How can I learn more? FAQ

Visit this PSD School Levy Election webpage often. Watch for clarifying information and additional responses to “Frequently Asked Questions.”

If you have a question, please contact the district via email at

Frequently Asked Questions:


What is an educational programs and operations levy?

·        An educational programs and operations levy helps fund day-to-day learning needs such as textbooks and extracurricular programs.

·        School levies require a 50 percent plus one vote to pass.

·        Puyallup voters last approved a four-year levy in 2014.


What do levy dollars pay for?
Current estimates of state funding for basic education fall short of providing all that is required to support essential educational programs and acceptable levels of staffing. In addition to enhancing basic education levy funds are used to address the individual needs of all our students such as special education instruction, advanced classes for high-achieving students, supplemental programs to bring students up to grade level, and transportation for homeless students. To address these needs this district, like many others statewide, submit levies to voters.

Classroom teachers, instructional assistants, nurses, and counselors, highly trained teachers and staff are critical to student success. In recent years the district has made significant investments in professional development for staff such as Advancement Via Individual Determination (AVID) strategies and Response To Intervention (RTI). 

The equivalent of 170 certificated staff are funded by levy dollars. Levy support for teachers helps the district maintain reasonable class sizes. It also pays for text-books and learning materials used in the classroom.

How is this different from a bond?

·        A bond pays for capital projects such as new school construction, remodels, technology upgrades, and other school improvements.

·        The 2015 school construction bond, for example, funds the replacement of three elementary schools, renovation and expansion of one elementary school, the construction of a new elementary school, and a 12 classroom addition to Hunt Elementary

·        School bonds require a 60 percent supermajority to pass, and voter turnout must be at least 40 percent of the previous general election.


Is this a new tax?

No. the proposed four-year Educational Programs and Operations Replacement Levy replaces the current four-year levy, which expires in December 2018. By law, school levies can only be for a maximum of four years and must be approved by a public vote.


What is the cost to taxpayers?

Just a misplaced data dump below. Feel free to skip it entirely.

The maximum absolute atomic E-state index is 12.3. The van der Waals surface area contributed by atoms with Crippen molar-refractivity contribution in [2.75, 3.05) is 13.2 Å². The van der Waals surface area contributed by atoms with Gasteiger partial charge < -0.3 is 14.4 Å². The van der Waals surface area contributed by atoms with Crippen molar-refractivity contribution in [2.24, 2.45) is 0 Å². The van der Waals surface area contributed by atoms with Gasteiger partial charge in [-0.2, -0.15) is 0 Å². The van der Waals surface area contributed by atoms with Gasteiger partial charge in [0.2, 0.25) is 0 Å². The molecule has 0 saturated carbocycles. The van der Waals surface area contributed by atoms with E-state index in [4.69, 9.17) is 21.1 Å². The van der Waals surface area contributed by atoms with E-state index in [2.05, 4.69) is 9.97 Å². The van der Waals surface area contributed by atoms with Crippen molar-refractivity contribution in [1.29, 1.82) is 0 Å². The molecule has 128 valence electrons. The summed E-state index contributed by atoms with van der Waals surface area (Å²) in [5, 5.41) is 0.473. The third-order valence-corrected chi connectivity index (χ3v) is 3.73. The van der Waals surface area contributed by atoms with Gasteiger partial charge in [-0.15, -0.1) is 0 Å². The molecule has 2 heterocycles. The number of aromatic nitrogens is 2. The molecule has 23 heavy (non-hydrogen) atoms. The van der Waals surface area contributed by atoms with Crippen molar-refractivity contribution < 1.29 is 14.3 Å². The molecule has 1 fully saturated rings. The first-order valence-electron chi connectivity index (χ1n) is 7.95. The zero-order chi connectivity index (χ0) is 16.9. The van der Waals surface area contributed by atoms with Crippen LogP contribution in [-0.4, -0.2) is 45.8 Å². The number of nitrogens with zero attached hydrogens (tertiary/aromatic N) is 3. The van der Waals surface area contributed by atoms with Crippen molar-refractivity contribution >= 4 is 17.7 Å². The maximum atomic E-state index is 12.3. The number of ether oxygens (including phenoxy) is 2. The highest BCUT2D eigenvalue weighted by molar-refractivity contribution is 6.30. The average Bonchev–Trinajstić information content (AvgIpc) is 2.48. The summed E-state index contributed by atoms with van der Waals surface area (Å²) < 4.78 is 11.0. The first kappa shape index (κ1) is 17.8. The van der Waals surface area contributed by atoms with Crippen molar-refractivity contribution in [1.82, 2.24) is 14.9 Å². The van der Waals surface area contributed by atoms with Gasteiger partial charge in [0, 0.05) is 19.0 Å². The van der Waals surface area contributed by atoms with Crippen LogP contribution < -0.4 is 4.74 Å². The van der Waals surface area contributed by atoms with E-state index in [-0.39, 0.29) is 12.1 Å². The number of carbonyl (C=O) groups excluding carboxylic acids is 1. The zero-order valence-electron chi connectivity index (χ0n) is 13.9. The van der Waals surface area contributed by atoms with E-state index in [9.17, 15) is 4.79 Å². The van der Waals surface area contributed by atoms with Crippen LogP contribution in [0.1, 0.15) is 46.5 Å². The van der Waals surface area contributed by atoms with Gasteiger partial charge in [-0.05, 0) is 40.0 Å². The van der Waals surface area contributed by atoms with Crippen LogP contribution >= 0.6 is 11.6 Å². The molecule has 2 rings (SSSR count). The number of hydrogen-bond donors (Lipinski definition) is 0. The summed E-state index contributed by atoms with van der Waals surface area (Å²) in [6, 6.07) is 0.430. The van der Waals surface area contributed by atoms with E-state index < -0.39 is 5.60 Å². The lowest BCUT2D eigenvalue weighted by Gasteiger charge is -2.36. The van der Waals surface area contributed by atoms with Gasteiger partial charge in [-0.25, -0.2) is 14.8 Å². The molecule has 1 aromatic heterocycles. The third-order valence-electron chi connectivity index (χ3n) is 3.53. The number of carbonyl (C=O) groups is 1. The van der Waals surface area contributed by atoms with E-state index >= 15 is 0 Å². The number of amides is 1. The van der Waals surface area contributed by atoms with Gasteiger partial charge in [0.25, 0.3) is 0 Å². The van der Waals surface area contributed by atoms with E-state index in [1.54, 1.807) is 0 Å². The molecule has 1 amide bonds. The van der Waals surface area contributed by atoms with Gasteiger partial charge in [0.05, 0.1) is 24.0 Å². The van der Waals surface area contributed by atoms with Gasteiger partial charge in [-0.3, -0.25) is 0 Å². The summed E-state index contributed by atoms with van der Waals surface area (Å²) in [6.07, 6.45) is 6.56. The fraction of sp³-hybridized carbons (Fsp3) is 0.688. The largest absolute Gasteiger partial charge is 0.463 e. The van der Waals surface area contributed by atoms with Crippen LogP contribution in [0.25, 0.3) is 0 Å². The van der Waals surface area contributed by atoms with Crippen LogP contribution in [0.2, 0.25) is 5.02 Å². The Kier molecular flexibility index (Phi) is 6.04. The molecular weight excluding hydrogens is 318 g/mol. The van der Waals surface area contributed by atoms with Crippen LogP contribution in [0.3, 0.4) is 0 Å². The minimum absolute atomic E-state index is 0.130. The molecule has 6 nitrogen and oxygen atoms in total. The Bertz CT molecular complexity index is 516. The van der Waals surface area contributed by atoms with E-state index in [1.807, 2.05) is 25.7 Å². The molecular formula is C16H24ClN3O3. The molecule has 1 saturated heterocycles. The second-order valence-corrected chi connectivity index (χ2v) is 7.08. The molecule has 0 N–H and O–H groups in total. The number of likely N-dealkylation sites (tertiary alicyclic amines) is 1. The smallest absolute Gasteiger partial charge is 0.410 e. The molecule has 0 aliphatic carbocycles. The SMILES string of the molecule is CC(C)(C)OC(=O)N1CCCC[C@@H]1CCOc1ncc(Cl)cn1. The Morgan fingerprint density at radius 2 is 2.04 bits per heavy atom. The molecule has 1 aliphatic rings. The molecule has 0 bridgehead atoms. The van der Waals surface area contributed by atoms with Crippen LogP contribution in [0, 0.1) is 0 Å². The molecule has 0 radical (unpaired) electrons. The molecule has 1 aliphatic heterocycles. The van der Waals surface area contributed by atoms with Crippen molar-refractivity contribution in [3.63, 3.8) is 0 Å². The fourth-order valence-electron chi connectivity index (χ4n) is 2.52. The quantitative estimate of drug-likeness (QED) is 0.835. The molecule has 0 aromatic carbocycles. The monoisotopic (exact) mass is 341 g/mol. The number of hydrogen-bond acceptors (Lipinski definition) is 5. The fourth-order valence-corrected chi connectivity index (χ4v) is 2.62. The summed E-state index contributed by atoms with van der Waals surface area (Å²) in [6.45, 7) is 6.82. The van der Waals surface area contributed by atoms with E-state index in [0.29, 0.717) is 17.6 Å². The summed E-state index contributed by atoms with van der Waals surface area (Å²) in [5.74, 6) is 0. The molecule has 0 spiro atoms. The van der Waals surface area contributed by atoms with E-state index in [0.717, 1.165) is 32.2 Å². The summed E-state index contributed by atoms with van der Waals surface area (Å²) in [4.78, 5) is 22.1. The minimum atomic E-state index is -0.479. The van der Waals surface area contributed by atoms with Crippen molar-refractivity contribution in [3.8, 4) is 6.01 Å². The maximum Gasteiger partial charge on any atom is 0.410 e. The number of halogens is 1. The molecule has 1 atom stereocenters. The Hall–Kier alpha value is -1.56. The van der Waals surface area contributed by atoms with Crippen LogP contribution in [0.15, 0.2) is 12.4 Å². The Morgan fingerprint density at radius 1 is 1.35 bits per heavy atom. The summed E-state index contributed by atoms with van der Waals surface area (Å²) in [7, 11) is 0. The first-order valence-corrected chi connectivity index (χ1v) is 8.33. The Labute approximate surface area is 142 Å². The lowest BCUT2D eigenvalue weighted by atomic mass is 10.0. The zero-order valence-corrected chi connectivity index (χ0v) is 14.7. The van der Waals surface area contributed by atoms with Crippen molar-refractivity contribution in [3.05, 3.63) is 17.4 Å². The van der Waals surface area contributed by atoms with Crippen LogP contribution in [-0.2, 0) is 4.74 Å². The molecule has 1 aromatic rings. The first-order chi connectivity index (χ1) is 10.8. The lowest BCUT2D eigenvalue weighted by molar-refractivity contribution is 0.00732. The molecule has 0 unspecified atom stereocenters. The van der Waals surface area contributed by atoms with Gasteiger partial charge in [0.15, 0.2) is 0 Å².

The proposed replacement levy would cost tax payers significantly less than the existing levy which expires in 2018.

Levy rates depend on the final assessed value of homeowner’s property. At this time, based on information provided by the Pierce County Assessor’s office and state aw, the estimated rate for the proposed 2019-22 levy is $1.50 per thousand dollars of assessed valuation. This is $1.98 less than the current levy rate.

Based on this estimation the owner of a $200,000 home, for example, would pay $300 a year in property taxes for the local levy ($200,000 divided by $1,000 multiplied by $1.50). There may be additional taxes individuals are paying. This response only addresses the proposed replacement levy.

How much money would the replacement levy provide?

The school programs and operations levy would provide $31.5 million for 2019, which is less than the $54.1 million levy approved by voters for 2018. It would provide $33 million in 2020, $34.5 million in 2021, and $36.5 million in 2022.

How does the levy affect the district’s operating budget?
The expiring Educational Programs and Operations Levy represents 19% of the districts operating budget this is the equivalent of approximately 170 teachers.

How will the levy dollars affect K-12 educational programs?
Music, arts, and athletic programs are mainly funded through levy dollars. As the eighth largest district in the state with nearly 23,000 students, Puyallup schools are well known for high quality, competitive extracurricular opportunities.

There are currently nearly 8,500 secondary students enrolled in music, art, or drama. All students in grades K-6 (nearly 11,000) attend general music classes twice a week. Every elementary school offers a chorus program, usually before or after school. There are nearly 1,200 fifth and sixth grade students who choose to attend band or orchestra classes with an instructor at a junior high school prior to the start of the elementary school day.

Nearly one in four students choose to participate in athletics during junior high or high school. Last year 5,100 student athletes competed in one or more sport.

Health, safety, fire alarms, and security Student and staff safety remains a top priority throughout the district. Many improvements have been made in schools in the past few years, including the installation of video intercom systems to control access in all elementary schools. 


Where can I get other questions answered?

The district has set up an email address especially for questions about the proposed school levy. Send questions to